Up-time on a machine can be increased by limiting vibration!

One of the most frequently overlooked topics related to work piece quality and machine tool up-time is the issue of vibration.  Although arbitrary frequencies can be transmitted to a machine through the floor from other sources, vibration on a machine is most usually due to an unbalance condition of the rotating elements on the machine. Vibrations can be generated by machine related sub-systems such a coolant pump or a hydraulic pump, the work head spindle, and the spindle used to support cutting tools or grinding wheels.  The resultant effect is a degeneration of work piece accuracy such as diminishing surface finish, an decrease in parts meeting compliance to roundness specifications, and the wear and tear as it affects the bearings and other critical machine systems.

Rotational vibration is actually the deviation of the rotational mass centerline in relation to the true centerline of rotation.  The amount of deviation caused by an out-of-balance condition is measured as amplitude at any particular operating speed.  The amplitude will increase as the deviation increases.  It is this condition that reduces surface quality and work piece roundness.  Furthermore, it can be concluded that higher amplitudes of vibration will result in greater loads on the supporting bearings.

We can compare the vibration in a machine to an earthquake.  The increased energy of an earthquake as measured on the Richter scale, results in an increase in the severity of the damage.  Higher vibration levels in a work head or spindle will result in higher loads on the bearings and a continuing deterioration of the precision associated with the bearing fits on the shafts and in the housings.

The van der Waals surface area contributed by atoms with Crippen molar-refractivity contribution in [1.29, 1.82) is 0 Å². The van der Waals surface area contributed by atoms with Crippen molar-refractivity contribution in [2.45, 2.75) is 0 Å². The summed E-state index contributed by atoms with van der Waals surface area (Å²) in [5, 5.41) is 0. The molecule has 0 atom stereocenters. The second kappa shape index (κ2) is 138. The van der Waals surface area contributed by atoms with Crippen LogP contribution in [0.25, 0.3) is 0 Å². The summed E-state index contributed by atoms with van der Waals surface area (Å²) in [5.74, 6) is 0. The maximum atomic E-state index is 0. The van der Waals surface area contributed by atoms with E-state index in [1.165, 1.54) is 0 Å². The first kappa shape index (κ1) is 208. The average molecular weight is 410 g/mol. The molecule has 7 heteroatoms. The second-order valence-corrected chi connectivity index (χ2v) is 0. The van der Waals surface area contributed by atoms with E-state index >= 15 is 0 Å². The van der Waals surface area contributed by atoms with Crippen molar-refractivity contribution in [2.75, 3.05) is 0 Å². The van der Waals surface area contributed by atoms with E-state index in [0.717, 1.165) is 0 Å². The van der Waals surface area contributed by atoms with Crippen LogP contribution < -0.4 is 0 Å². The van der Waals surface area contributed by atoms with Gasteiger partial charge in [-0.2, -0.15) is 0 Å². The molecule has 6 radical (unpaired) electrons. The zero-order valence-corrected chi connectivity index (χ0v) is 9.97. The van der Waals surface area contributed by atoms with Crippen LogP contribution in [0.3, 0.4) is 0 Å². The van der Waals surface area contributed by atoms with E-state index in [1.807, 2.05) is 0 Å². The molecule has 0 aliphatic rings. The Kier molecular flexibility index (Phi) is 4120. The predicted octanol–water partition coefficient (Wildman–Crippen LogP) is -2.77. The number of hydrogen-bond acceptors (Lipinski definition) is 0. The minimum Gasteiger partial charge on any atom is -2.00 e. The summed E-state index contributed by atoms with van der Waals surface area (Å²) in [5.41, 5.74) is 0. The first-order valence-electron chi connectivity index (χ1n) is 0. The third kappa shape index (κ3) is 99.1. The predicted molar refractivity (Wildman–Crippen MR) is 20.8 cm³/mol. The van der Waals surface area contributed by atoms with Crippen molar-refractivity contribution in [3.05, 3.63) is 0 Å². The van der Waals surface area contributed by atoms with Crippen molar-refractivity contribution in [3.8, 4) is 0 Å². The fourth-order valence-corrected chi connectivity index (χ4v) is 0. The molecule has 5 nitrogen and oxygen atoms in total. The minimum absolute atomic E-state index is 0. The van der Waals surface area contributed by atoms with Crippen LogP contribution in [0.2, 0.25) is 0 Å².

Similarly, an out-of balance wheel on a car will result in wheel shimmy and clearly visible tire wear while wheel bearings deteriorate and fasteners loosen from the vibration.

The vibrations transmitted by motors and their associated drive systems such as pulleys and poor quality belts or couplings can easily be isolated and corrected.  However, resolving these problems on work heads and spindles is more difficult.  Various work holding devises such as chucks and fixtures mounted on work heads are often changed, but rarely balanced.  Tooling such as tool holders retaining a wide variety of cutting tools and wheel holders are changed regularly on spindles with little consideration for balancing.  Further aggravating the imbalance situation is the fact that the runout of work holding and tool holding devices are rarely checked until a problem arises.  Datum surfaces such as tapers, mounting pilots, and adjacent faces need to be thoroughly cleaned.

Generally, precision spindles and work heads are dynamically balanced to exacting standards by the original equipment manufacturers.  Accordingly, vibrations detected in a work head or a spindle is commonly a result of attaching unbalanced work holding mechanisms, tool holders, and tools or grinding wheels.  Maintaining a philosophy of minimizing vibration is a key to optimizing machine up-time.

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